Friday, November 18, 2011

Kiwifruit Update.

I took this photo yesterday where I was working in the slowest to mature block in our orchard. It shows a female kiwifruit flower just open and buds almost open. It is hanging right beside a metal ag beam ( one of the support structures ), the extra heat the ag beam gives off from the sun seems to boost those buds right next to it. All the rest of the orchard blocks have a few open flowers so that means we need to get bee hives in probably Sunday night.( when 10% are open ) We are well up with our bud thinning and pruning and the potential crop looks very promising. SO ALL OF THAT IS GOOD. BUT the threat of the disease PSA  is lurking everywhere around us.
       It is a year now since the first gold variety kiwifruit vines in Te Puke  were found to have the bacterial disease PSA ( pseudomonas syringae pv actinidiae )All those vines in the first infected orchards have been totally pulled outand burnt or buried . But the disease has spread. Every day the number of infected orchards seems to increase. 434 orchards currently have Psa ( 408 are in Te Puke area. ) 72 % of NZs kiwifruit vines are now in priority zones ( that means have some disease nearby ) Waihi has 1; Katikati 3; Tauranga 14; Whakatane 7; Opotiki 1.
      Things we know about the disease. Gold varieties are more susceptible, male vines are more susceptible, younger vines are more susceptible. It can be spread in many the wind, on footwear and clothing,on tools and vehicles, possibly by bees and insects and birds, possibly transferred on pollen artificially applied. There is a lot we still DON"T KNOW.
   What is happening as a consequence. Zespri the marketing part of the industry that sells the fruit worldwide and organises the shipping etc are planning to greatly reduce their staff. Growers and all involved working in the orchards are having to take strict precautions to try and not spread the disease.  Disinfecting tools, vehicles, footwear, hands  clothing between orchards. For us this means we must police this to see this happens. This is what happened yesterday.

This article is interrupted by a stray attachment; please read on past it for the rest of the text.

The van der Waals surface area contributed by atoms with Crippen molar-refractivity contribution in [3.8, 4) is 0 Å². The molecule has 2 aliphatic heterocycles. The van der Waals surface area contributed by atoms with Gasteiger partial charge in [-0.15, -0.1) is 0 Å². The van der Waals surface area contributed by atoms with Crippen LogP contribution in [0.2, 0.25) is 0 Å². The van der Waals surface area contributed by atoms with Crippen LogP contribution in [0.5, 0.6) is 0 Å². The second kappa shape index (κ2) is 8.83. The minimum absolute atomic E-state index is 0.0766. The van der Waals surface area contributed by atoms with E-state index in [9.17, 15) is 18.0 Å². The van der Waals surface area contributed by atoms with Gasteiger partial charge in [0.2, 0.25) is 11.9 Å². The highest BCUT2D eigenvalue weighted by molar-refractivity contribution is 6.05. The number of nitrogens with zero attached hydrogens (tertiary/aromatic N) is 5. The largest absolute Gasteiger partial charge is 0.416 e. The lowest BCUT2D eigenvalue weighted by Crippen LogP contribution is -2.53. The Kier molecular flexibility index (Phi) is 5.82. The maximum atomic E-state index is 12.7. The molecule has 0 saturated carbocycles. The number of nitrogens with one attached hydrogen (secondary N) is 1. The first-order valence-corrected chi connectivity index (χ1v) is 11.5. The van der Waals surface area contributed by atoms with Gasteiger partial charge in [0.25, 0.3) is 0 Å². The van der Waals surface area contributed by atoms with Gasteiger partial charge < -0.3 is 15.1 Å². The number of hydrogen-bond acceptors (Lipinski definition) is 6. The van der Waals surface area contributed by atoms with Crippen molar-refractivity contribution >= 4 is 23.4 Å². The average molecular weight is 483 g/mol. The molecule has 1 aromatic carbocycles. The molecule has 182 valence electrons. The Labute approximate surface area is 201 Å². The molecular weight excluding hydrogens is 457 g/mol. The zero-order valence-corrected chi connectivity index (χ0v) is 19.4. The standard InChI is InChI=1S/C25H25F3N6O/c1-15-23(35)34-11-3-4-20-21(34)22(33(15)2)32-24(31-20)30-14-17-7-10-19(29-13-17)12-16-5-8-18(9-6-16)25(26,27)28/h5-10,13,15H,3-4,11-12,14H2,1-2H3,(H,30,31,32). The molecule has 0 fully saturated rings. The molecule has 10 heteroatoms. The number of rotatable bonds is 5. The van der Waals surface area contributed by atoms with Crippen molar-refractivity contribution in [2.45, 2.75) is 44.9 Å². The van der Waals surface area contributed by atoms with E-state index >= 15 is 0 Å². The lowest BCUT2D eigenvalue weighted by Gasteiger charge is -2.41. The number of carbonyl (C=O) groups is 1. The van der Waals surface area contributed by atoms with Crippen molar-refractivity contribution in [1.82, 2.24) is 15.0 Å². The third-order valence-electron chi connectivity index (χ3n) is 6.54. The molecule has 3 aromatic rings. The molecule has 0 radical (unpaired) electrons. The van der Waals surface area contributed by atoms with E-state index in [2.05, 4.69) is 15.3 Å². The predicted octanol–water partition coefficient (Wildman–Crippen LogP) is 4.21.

A large truck with a hydralada arrived ( photo above on driveway )( note hose for washing vehicles on wall bottom left of photo ) to replace broken insulators on the main high tension power lines that run between Tauranga and Waihi.  2 of their poles cross the bottom end of our property. They needed access to get to them with their vehicle and 3 men. They stopped at the house to get permission and be shown where to go. We gave them an orchard map and list of hazards as we are obliged to do.
"How were they going to disinfect their vehicle and equipment and clothing we asked them? Do you know about PSA we asked them?"
"Oh yes we do," they said."We were going to clean our vehicle on the way OUT!"
"How does that protect us," we asked.? .....
"Well our disinfecting stuff is currently out on Matakama Island," they said.
"Sorry you can't come in. Go and get some more disinfectant please."  ( Zespri had provided them with it ) 45 minutes later they had organised themselves and done what we asked .WHAT if we hadn't been home?
 So you see it is us who have to be constantly vigilant. I read in one of the magazines that arrived today ( we are constantly being emailed and posted information - ( far more than we can possibly read if we want to work as well ) that the bacteria has been found in trials to survive on leaf litter for 56 days, on wood for 15 days and on plastic for 8 days. That is  is very scary.
       Some of the down stream effects are land with kiwifruit on it is now worth less than bare land. All packhouses and associated businesses are having to cut down staff numbers.  Apart from copper sprays there is very little growers can do to protect as yet uninfected vines.
 What does the future hold for growers ...for the BOP which is the largest kiwifruit growing area in new Zealand  ?
 For us as yet uninfected it means carry on as usual and hope we can bring the lovely crop hanging in the vines to picking time next year. ( it's a bit like the plague or Foot and Mouth, but in kiwifruit vines )

 ps. last night we ate the last 2 fruit I had kept from this years' crop, picked in May. They have lasted unrefrigerated since then. There certainly will be less kiwifruit to sell to the world in the next few years.



molly said...

What a huge headache all this must be for you! I hope your orchard stays safe.

molly said...
This comment has been removed by the author.
Thimbleanna said...

Wow Ali -- what a fascinating post. I hope you can manage to keep the bacteria at bay -- what a worry!

Jennifer said...

Let's hope that a solution is found for this problem.....otherwise a whole industry could be wiped out.

Pam said...

How dreadful. In Britain this year, outdoor busy Lizzies got a fungus and died in huge numbers. Of course we don't eat them, but still it must be a huge worry for the producers.